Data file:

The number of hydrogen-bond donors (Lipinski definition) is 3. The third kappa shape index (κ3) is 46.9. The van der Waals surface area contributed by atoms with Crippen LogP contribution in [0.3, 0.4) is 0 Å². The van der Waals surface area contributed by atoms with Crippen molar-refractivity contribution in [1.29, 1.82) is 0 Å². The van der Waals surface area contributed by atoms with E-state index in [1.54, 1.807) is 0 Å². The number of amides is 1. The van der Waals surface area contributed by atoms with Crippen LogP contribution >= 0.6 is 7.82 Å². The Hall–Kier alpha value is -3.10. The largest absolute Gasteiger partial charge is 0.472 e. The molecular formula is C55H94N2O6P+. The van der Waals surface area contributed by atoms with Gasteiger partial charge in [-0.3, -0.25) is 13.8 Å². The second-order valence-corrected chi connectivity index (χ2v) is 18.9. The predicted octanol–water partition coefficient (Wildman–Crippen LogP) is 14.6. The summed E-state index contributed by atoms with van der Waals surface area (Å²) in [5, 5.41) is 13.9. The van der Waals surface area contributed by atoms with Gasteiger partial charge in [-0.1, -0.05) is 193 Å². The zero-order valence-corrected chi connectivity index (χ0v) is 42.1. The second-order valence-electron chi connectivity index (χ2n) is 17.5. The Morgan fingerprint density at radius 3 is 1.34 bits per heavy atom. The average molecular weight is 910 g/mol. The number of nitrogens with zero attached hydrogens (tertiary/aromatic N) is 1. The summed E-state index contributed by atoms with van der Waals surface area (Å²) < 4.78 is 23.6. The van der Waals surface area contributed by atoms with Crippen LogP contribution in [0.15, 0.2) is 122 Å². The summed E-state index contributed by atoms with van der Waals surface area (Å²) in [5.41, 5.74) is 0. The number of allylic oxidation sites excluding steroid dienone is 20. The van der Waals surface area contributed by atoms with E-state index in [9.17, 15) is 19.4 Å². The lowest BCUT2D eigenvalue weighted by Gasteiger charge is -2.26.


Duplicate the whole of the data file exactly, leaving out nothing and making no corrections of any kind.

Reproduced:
The number of hydrogen-bond donors (Lipinski definition) is 3. The third kappa shape index (κ3) is 46.9. The van der Waals surface area contributed by atoms with Crippen LogP contribution in [0.3, 0.4) is 0 Å². The van der Waals surface area contributed by atoms with Crippen molar-refractivity contribution in [1.29, 1.82) is 0 Å². The van der Waals surface area contributed by atoms with E-state index in [1.54, 1.807) is 0 Å². The number of amides is 1. The van der Waals surface area contributed by atoms with Crippen LogP contribution >= 0.6 is 7.82 Å². The Hall–Kier alpha value is -3.10. The largest absolute Gasteiger partial charge is 0.472 e. The molecular formula is C55H94N2O6P+. The van der Waals surface area contributed by atoms with Gasteiger partial charge in [-0.3, -0.25) is 13.8 Å². The second-order valence-corrected chi connectivity index (χ2v) is 18.9. The predicted octanol–water partition coefficient (Wildman–Crippen LogP) is 14.6. The summed E-state index contributed by atoms with van der Waals surface area (Å²) in [5, 5.41) is 13.9. The van der Waals surface area contributed by atoms with Gasteiger partial charge in [-0.1, -0.05) is 193 Å². The zero-order valence-corrected chi connectivity index (χ0v) is 42.1. The second-order valence-electron chi connectivity index (χ2n) is 17.5. The Morgan fingerprint density at radius 3 is 1.34 bits per heavy atom. The average molecular weight is 910 g/mol. The number of nitrogens with zero attached hydrogens (tertiary/aromatic N) is 1. The summed E-state index contributed by atoms with van der Waals surface area (Å²) < 4.78 is 23.6. The van der Waals surface area contributed by atoms with Crippen LogP contribution in [0.15, 0.2) is 122 Å². The summed E-state index contributed by atoms with van der Waals surface area (Å²) in [5.41, 5.74) is 0. The number of allylic oxidation sites excluding steroid dienone is 20. The van der Waals surface area contributed by atoms with E-state index in [9.17, 15) is 19.4 Å². The lowest BCUT2D eigenvalue weighted by Gasteiger charge is -2.26.